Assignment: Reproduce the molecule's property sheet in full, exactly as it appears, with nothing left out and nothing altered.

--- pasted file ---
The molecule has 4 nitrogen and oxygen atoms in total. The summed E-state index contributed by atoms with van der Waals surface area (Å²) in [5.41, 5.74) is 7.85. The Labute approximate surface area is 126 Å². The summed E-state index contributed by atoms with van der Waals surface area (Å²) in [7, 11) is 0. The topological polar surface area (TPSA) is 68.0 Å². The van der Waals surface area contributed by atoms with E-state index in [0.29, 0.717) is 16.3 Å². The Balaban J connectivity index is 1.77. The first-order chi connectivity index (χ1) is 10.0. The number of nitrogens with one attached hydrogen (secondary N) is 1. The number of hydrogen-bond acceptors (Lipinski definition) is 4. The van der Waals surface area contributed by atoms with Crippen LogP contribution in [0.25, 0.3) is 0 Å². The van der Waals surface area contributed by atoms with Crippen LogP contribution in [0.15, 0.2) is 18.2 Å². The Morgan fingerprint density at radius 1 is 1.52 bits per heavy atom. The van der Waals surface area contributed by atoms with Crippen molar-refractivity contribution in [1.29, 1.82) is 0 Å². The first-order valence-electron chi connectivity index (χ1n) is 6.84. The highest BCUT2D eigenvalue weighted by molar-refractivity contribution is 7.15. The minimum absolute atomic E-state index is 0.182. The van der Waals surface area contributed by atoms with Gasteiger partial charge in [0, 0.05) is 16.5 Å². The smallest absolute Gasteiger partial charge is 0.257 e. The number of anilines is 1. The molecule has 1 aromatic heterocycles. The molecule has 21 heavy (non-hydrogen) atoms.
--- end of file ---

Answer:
The molecule has 4 nitrogen and oxygen atoms in total. The summed E-state index contributed by atoms with van der Waals surface area (Å²) in [5.41, 5.74) is 7.85. The Labute approximate surface area is 126 Å². The summed E-state index contributed by atoms with van der Waals surface area (Å²) in [7, 11) is 0. The topological polar surface area (TPSA) is 68.0 Å². The van der Waals surface area contributed by atoms with E-state index in [0.29, 0.717) is 16.3 Å². The Balaban J connectivity index is 1.77. The first-order chi connectivity index (χ1) is 10.0. The number of nitrogens with one attached hydrogen (secondary N) is 1. The number of hydrogen-bond acceptors (Lipinski definition) is 4. The van der Waals surface area contributed by atoms with Crippen LogP contribution in [0.25, 0.3) is 0 Å². The van der Waals surface area contributed by atoms with Crippen LogP contribution in [0.15, 0.2) is 18.2 Å². The Morgan fingerprint density at radius 1 is 1.52 bits per heavy atom. The van der Waals surface area contributed by atoms with Crippen molar-refractivity contribution in [1.29, 1.82) is 0 Å². The first-order valence-electron chi connectivity index (χ1n) is 6.84. The highest BCUT2D eigenvalue weighted by molar-refractivity contribution is 7.15. The minimum absolute atomic E-state index is 0.182. The van der Waals surface area contributed by atoms with Gasteiger partial charge in [0, 0.05) is 16.5 Å². The smallest absolute Gasteiger partial charge is 0.257 e. The number of anilines is 1. The molecule has 1 aromatic heterocycles. The molecule has 21 heavy (non-hydrogen) atoms.